Please help! :)

    1. Meaghan and Lori too…

      I’d take a sewing class first. A basic sewing machine can easily cost $100 – $200, which seems like a lot to spend on something you may not like doing. Many sewing machine stores offer classes, and you sew on their demo machines.

      These napkins would be a great project for a beginner. Good luck !! (I actually have three sewing machines in my craft room – that’s how much I enjoy it )

    2. In my Humble Opinion you should think about borrowing a machine as long as someone you know has one in good working order. I have bought two machines at thrift stores and it was not a good experience.
      If, you enjoy sewing after borrowing one, buy an inexpensive basic machine- I have made four whole quilts on a basic ($200CDN) machine and it has been fantastic. If I were starting I would get on youtube and find someone whose teching you like, sew some straight lines on any old scrap of fabric, and go from there. Personally, I love sewing, and there are so many freindly sewing communities online.

  2. Reading Meaghan’s comment was weird for me – I could have written it, exactly! Even took the Home Ec class where I made a skirt that could have fit 3 people at a time! Looking forward to seeing the answers!

  3. I love these! Mitred napkins have been on my sewing to-do list for a while, and this may be the inspiration I need to give them a try. The photo instructions for how to make those corners are super helpful — and, of course, the confetti is a great touch. Thanks!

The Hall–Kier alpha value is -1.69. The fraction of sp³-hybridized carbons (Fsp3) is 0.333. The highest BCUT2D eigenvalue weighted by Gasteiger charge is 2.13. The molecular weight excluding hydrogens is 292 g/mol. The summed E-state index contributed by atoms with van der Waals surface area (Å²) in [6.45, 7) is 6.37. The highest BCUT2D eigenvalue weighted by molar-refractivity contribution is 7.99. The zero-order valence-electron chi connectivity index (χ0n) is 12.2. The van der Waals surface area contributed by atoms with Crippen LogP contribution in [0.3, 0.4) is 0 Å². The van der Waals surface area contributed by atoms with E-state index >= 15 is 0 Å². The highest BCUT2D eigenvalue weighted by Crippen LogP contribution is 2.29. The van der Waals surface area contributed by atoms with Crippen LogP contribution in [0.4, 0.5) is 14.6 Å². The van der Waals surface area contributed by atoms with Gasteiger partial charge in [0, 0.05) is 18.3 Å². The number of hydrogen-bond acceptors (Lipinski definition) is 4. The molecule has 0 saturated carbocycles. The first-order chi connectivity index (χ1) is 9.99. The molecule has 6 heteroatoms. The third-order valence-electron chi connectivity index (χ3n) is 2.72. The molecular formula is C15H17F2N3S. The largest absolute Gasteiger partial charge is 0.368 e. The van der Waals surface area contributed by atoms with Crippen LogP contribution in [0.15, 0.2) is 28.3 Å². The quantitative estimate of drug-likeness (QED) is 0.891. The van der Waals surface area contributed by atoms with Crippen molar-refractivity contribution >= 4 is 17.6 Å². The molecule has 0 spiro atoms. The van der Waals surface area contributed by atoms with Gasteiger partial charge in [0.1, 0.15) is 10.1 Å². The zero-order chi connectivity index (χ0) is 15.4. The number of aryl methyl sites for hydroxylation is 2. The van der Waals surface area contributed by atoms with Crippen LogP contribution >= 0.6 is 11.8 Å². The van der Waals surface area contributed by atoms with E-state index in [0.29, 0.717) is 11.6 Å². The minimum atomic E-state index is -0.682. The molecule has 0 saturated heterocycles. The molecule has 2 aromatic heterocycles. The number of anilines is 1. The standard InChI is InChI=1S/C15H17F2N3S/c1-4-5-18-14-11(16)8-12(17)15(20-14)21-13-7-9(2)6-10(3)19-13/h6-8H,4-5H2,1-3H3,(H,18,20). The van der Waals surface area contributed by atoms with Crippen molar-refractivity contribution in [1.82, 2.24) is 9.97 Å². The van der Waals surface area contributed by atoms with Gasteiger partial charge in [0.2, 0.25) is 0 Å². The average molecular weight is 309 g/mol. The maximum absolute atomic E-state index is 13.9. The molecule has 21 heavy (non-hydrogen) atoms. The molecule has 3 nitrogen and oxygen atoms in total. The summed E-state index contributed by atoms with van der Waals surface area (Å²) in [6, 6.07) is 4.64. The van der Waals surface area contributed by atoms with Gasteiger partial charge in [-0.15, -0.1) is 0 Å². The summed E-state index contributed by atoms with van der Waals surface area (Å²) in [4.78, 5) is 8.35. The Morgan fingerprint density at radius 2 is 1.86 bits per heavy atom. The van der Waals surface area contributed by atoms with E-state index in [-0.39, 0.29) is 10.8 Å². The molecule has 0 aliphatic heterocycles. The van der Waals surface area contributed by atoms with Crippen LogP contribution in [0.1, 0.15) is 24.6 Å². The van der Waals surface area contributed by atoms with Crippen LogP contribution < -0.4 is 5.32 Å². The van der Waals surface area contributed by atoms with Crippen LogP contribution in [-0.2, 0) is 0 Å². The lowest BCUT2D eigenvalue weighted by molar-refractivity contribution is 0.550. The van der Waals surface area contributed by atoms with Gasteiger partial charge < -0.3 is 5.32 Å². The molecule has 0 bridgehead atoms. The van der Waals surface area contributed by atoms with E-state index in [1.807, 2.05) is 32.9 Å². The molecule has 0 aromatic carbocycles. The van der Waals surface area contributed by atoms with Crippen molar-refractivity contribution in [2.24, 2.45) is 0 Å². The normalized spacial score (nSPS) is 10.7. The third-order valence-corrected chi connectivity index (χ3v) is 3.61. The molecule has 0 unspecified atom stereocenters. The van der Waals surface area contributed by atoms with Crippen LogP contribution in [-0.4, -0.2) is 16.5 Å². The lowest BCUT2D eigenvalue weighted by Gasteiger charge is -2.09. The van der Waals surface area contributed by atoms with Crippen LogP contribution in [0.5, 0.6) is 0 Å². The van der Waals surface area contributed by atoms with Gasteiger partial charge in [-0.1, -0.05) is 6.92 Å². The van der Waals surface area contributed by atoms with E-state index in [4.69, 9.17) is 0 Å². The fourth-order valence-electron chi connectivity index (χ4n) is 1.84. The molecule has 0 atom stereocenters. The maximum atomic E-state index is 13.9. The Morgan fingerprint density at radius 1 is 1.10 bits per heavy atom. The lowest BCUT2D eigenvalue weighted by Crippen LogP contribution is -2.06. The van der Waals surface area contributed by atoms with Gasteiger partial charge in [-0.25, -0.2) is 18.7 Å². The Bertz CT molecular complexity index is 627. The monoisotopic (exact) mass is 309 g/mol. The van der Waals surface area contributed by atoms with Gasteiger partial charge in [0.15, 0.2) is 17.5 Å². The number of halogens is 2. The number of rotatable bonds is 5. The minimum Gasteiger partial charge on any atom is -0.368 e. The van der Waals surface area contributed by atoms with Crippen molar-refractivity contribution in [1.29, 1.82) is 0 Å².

@Meaghan: I’m in a similar position (i.e., learned sewing as a kid, didn’t stick with it, and am trying to relearn now — I actually wrote about overcoming my sewing fears here:, but I’m lucky in that my mom teaches sewing classes so she has no end of helpful advice for me!

    I’d suggest looking for a sewing class at a fabric store (or somewhere similar) first; they’ll often have machines you can work on there, which will help you get a feel for what you like and what you’ll need…and even if they don’t, they can help steer you toward the right machine. There’s a lot of info out there, and it helps to have someone knowledgeable to help you sort through it. (By the same token, you definitely don’t want to rush out and just buy the cheapest machine you can find; they’re often cheap for a reason, and when they break or don’t live up to your expectations, they can make you feel like *you’re* the problem, not vice versa.)